Fri. Jun 21st, 2024

A “catastrophic” hurricane has made landfall in Mexico as Category 5 storm with 165mph winds.

Hurricane Otis rapidly intensified before hitting Acapulco, a beach resort town that’s home to more than one million people.

The storm barrelled towards the coast in the middle of the night, sparking fears that many residents may be unprepared.

It later weakened to a Category 4 as it headed inland, but was still packing maximum sustained winds of over 130mph.

A potentially catastrophic storm surge is expected to produce life-threatening coastal flooding, in what the National Hurricane Centre has described as a “nightmare scenario”.

There is also a risk of flash floods, mudslides and power outages for weeks or months – with Acapulco’s mayor warning Otis could be more devastating than Hurricane Pauline, a 1997 storm that caused mass destruction and killed more than 200 people.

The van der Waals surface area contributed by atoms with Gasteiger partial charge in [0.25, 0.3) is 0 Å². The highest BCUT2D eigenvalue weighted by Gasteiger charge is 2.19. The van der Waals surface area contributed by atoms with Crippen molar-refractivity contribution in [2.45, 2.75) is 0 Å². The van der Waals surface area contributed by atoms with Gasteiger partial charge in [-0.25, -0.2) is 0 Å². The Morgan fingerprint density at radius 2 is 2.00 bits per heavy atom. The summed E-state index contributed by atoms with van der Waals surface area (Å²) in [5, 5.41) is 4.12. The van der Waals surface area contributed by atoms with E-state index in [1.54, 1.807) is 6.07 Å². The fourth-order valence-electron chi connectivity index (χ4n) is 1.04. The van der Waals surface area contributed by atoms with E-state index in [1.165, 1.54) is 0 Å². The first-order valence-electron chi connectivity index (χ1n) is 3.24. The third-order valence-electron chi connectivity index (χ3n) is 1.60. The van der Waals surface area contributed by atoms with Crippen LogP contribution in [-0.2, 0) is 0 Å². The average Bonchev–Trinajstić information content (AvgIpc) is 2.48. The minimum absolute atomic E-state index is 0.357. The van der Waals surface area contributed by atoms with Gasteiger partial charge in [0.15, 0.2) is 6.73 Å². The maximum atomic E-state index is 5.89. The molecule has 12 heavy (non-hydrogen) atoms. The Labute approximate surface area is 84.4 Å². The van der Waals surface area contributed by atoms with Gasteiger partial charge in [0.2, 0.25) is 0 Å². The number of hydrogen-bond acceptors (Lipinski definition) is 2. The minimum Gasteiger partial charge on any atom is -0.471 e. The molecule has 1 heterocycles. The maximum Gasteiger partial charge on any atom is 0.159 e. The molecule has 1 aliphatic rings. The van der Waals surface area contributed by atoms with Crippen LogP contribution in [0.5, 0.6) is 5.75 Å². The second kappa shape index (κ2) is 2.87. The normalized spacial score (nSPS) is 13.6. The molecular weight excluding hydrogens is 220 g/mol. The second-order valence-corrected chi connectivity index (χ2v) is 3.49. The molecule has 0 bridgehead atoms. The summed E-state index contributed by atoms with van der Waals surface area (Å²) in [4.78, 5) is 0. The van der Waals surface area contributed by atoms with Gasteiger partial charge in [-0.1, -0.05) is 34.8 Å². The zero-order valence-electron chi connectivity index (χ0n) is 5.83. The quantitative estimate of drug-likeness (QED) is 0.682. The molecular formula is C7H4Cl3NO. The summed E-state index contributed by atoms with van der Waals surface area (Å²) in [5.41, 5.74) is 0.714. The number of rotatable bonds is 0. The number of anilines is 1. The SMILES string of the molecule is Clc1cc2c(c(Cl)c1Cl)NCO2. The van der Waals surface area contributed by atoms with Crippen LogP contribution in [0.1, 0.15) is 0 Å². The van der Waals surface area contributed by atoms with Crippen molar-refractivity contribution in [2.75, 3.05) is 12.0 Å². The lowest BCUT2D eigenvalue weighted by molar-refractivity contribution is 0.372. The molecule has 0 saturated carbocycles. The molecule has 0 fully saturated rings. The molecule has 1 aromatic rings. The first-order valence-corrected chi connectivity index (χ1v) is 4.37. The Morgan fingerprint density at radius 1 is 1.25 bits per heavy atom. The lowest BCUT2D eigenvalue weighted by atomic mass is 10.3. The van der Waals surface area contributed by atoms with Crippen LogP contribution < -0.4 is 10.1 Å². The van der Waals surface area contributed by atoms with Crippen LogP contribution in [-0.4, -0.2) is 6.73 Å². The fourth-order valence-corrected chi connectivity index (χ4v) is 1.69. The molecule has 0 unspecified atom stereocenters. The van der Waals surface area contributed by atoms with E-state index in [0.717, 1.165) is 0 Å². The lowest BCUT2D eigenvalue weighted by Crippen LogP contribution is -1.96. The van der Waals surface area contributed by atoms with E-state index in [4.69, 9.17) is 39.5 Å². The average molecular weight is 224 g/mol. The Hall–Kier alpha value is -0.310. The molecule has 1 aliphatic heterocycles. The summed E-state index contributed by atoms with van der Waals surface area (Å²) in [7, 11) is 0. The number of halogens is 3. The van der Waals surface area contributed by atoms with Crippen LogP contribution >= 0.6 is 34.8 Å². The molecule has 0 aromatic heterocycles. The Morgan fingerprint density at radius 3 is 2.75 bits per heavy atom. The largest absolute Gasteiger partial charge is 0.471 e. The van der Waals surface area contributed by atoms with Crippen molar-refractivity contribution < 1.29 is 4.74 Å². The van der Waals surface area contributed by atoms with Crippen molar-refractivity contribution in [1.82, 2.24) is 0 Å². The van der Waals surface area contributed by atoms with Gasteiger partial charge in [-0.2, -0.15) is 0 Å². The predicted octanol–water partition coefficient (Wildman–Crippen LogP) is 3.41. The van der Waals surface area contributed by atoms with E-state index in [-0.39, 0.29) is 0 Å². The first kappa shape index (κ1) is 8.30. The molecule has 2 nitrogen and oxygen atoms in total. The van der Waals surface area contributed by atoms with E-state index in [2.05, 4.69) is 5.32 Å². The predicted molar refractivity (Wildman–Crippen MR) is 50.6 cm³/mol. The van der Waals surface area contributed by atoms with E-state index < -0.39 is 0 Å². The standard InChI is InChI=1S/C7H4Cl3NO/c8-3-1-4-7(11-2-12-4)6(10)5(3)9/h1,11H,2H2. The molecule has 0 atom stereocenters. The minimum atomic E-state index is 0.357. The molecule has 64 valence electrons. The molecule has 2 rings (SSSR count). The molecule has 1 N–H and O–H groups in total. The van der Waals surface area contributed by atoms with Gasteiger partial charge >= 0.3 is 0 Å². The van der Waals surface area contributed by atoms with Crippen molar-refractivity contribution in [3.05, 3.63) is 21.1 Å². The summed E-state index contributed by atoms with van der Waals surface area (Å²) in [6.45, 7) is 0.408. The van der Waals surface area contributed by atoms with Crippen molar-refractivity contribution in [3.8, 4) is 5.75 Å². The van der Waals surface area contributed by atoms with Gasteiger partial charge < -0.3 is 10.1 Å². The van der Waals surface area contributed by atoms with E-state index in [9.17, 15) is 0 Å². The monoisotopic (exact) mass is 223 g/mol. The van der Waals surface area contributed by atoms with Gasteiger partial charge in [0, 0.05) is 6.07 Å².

Forecasters said Otis was unprecedented, adding: “There are no hurricanes on record even close to this intensity for this part of Mexico.”

The estimated path of the hurricane. Pic: National Hurricane Center

Hundreds of shelters have been established in the state of Guerrero in anticipation that families will be driven from their homes by wind damage or surging waters – and officials say they are on “maximum alert”.

President Andrés Manuel López Obrador wrote on X, formerly Twitter: “Go to shelters, stay in safe places away from rivers, streams, ravines and be alert, without being overconfident.”

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Tourists have been moving to hotels on higher ground – and in low-lying areas, officials on megaphones were urging people to evacuate.

Mexico’s army and navy have deployed more than 8,000 troops with specialised equipment to assist with rescues.

Atlantic hurricanes are now more than twice as likely as before to rapidly intensify from minor storms to powerful and catastrophic weather systems, according to US climate scientist Andra Garner.

The increase in Otis’s windspeeds over 12 hours marked the fastest intensification in the area since 1966, according to hurricane researcher Phil Klotzbach.

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